[SIGCIS-Members] Historians of technology - seeking your thoughts on US AI policy

Jonathan Coopersmith j-coopersmith at tamu.edu
Sun Jun 18 15:25:10 PDT 2023

Dear colleagues,

The White House Office of Science and Technology Policy (OSTP) request for
input to develop a National Artificial Intelligence (AI) Strategy
offers historians of technology an opportunity to offer historically
grounded suggestions for contemporary government policy.  With a submission
deadline of July 7, we need to move quickly.

What follows is an experiment, not a set blueprint.  Please freely comment
about procedure as well as content.  I propose two lines of action: people
responding individually and working together to submit responses.  My focus
is the latter.

The request has 29 questions, divided into five areas:

  Protecting rights, safety, and national security

  Advancing equity and strengthening civil rights

  Bolstering democracy and civic participation

  Promoting economic growth and good jobs

  Innovating in public services

OSTP is limiting a response to ten pages (excluding references), thus
encouraging respondents to establish their priorities using their expertise
and assessment of the questions’ importance.  The questions ask whether the
diffusion of AI can help or hurt the United States in those areas both in
general and for specific subsectors.  Historical experience -- such as the
(uneven) diffusion of the Internet, of electrification, of transportation
technologies; redlining; and access to financing  – can shape our

I suggest organizing to

- discuss what questions are the highest priorities

- form subgroups to focus on those questions

- critique and edit suggestions

- submit responses by July 7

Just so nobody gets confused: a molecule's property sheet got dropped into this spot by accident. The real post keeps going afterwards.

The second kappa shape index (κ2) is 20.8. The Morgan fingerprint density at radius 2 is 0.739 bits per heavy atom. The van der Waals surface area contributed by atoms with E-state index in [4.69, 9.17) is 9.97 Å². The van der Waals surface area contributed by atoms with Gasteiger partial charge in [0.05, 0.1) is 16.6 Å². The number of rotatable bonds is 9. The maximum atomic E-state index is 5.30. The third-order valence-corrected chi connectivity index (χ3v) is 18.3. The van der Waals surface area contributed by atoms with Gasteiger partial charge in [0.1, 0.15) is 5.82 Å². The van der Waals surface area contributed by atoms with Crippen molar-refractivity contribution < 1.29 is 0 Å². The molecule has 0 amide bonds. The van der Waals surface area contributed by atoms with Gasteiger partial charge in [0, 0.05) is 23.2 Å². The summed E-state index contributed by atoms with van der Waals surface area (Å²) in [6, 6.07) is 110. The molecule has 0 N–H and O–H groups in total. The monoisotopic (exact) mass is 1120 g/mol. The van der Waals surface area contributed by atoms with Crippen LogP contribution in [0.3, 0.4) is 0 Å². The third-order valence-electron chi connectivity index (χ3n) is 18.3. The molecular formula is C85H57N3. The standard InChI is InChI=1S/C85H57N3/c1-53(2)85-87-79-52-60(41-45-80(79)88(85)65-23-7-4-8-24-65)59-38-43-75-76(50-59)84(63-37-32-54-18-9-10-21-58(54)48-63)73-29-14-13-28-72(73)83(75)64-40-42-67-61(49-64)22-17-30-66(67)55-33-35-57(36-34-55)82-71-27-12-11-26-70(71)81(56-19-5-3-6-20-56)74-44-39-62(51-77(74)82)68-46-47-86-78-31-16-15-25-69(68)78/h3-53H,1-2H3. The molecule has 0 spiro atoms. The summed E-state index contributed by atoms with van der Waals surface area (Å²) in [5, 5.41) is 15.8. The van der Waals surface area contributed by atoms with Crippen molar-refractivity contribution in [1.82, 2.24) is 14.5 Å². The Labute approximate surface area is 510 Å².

If you are interested, please respond to this email or contribute to a Google
All responses to the OSTP request will be publicly available (which creates
an opportunity for more research – see below).  We can use Google Docs and
zoom to communicate and coordinate.

I encourage thinking about publishing your responses in other venues (such
as theconversation.com, History News Network) to reach wider audiences.

Future research:  After July 7, all the submitted responses will be
publicly available.  That will be an opportunity to analyze the perceptions
of the respondents about AI.

Thank you for considering this opportunity.  The attached file contains
this letter and the 29 questions.

Stay sane,


Jonathan Coopersmith
Fellow, American Association for the Advancement of Science

Professor Emeritus
Department of History
Texas A&M University
College Station, TX  77843-4236
979.739.4708 (cell)

"Technological obsolescence,
National Academy of Engineering *Perspectives* May 23, 2023

It's taking longer to vote - especially if you are Black or Hispanic
, theconversation.com

Preserving space archives:  https://www.toboldlypreserve.space/

*FAXED.  The Rise and Fall of the Fax Machine* (Johns Hopkins University
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